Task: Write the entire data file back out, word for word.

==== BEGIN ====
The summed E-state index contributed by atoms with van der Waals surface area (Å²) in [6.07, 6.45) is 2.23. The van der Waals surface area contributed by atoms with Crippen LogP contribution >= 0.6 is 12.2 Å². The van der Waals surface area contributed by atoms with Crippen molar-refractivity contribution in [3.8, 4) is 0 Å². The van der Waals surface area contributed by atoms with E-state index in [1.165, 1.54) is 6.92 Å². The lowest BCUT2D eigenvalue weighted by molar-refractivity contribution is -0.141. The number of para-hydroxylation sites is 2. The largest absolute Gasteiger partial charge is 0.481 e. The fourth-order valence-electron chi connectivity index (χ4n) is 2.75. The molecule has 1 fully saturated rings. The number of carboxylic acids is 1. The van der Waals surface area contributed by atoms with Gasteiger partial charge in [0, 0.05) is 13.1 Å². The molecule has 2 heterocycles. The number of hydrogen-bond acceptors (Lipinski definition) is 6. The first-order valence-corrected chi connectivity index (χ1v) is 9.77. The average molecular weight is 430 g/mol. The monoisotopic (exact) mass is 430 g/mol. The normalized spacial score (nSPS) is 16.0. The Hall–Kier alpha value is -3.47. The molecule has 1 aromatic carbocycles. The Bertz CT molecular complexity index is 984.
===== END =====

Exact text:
The summed E-state index contributed by atoms with van der Waals surface area (Å²) in [6.07, 6.45) is 2.23. The van der Waals surface area contributed by atoms with Crippen LogP contribution >= 0.6 is 12.2 Å². The van der Waals surface area contributed by atoms with Crippen molar-refractivity contribution in [3.8, 4) is 0 Å². The van der Waals surface area contributed by atoms with E-state index in [1.165, 1.54) is 6.92 Å². The lowest BCUT2D eigenvalue weighted by molar-refractivity contribution is -0.141. The number of para-hydroxylation sites is 2. The largest absolute Gasteiger partial charge is 0.481 e. The fourth-order valence-electron chi connectivity index (χ4n) is 2.75. The molecule has 1 fully saturated rings. The number of carboxylic acids is 1. The van der Waals surface area contributed by atoms with Gasteiger partial charge in [0, 0.05) is 13.1 Å². The molecule has 2 heterocycles. The number of hydrogen-bond acceptors (Lipinski definition) is 6. The first-order valence-corrected chi connectivity index (χ1v) is 9.77. The average molecular weight is 430 g/mol. The monoisotopic (exact) mass is 430 g/mol. The normalized spacial score (nSPS) is 16.0. The Hall–Kier alpha value is -3.47. The molecule has 1 aromatic carbocycles. The Bertz CT molecular complexity index is 984.